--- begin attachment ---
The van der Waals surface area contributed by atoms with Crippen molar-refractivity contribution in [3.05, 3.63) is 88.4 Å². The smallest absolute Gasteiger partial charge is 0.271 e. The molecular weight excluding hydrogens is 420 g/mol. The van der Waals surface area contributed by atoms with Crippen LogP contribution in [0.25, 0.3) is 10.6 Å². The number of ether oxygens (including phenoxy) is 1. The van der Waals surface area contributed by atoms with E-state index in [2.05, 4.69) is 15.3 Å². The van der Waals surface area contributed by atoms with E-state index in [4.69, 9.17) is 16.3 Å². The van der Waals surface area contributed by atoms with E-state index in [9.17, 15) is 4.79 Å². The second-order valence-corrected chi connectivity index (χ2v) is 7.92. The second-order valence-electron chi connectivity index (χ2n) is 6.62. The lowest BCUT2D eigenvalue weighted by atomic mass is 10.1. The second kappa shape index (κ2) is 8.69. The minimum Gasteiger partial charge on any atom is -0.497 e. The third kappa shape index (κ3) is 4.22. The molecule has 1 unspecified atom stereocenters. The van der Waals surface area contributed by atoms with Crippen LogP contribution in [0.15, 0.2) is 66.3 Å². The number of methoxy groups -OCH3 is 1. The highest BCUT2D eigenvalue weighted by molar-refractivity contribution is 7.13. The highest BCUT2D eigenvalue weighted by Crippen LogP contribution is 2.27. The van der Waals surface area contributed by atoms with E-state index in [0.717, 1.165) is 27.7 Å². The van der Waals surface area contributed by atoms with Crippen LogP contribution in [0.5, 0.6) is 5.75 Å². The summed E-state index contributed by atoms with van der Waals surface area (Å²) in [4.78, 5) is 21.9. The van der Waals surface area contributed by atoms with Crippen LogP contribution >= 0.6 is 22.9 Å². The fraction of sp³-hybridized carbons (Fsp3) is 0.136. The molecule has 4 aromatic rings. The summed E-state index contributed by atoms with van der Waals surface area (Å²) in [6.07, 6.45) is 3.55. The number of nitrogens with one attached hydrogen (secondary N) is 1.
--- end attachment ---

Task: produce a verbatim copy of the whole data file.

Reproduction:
The van der Waals surface area contributed by atoms with Crippen molar-refractivity contribution in [3.05, 3.63) is 88.4 Å². The smallest absolute Gasteiger partial charge is 0.271 e. The molecular weight excluding hydrogens is 420 g/mol. The van der Waals surface area contributed by atoms with Crippen LogP contribution in [0.25, 0.3) is 10.6 Å². The number of ether oxygens (including phenoxy) is 1. The van der Waals surface area contributed by atoms with E-state index in [2.05, 4.69) is 15.3 Å². The van der Waals surface area contributed by atoms with E-state index in [4.69, 9.17) is 16.3 Å². The van der Waals surface area contributed by atoms with E-state index in [9.17, 15) is 4.79 Å². The second-order valence-corrected chi connectivity index (χ2v) is 7.92. The second-order valence-electron chi connectivity index (χ2n) is 6.62. The lowest BCUT2D eigenvalue weighted by atomic mass is 10.1. The second kappa shape index (κ2) is 8.69. The minimum Gasteiger partial charge on any atom is -0.497 e. The third kappa shape index (κ3) is 4.22. The molecule has 1 unspecified atom stereocenters. The van der Waals surface area contributed by atoms with Crippen LogP contribution in [0.15, 0.2) is 66.3 Å². The number of methoxy groups -OCH3 is 1. The highest BCUT2D eigenvalue weighted by molar-refractivity contribution is 7.13. The highest BCUT2D eigenvalue weighted by Crippen LogP contribution is 2.27. The van der Waals surface area contributed by atoms with E-state index in [0.717, 1.165) is 27.7 Å². The van der Waals surface area contributed by atoms with Crippen LogP contribution in [0.5, 0.6) is 5.75 Å². The summed E-state index contributed by atoms with van der Waals surface area (Å²) in [4.78, 5) is 21.9. The van der Waals surface area contributed by atoms with Crippen LogP contribution >= 0.6 is 22.9 Å². The fraction of sp³-hybridized carbons (Fsp3) is 0.136. The molecule has 4 aromatic rings. The summed E-state index contributed by atoms with van der Waals surface area (Å²) in [6.07, 6.45) is 3.55. The number of nitrogens with one attached hydrogen (secondary N) is 1.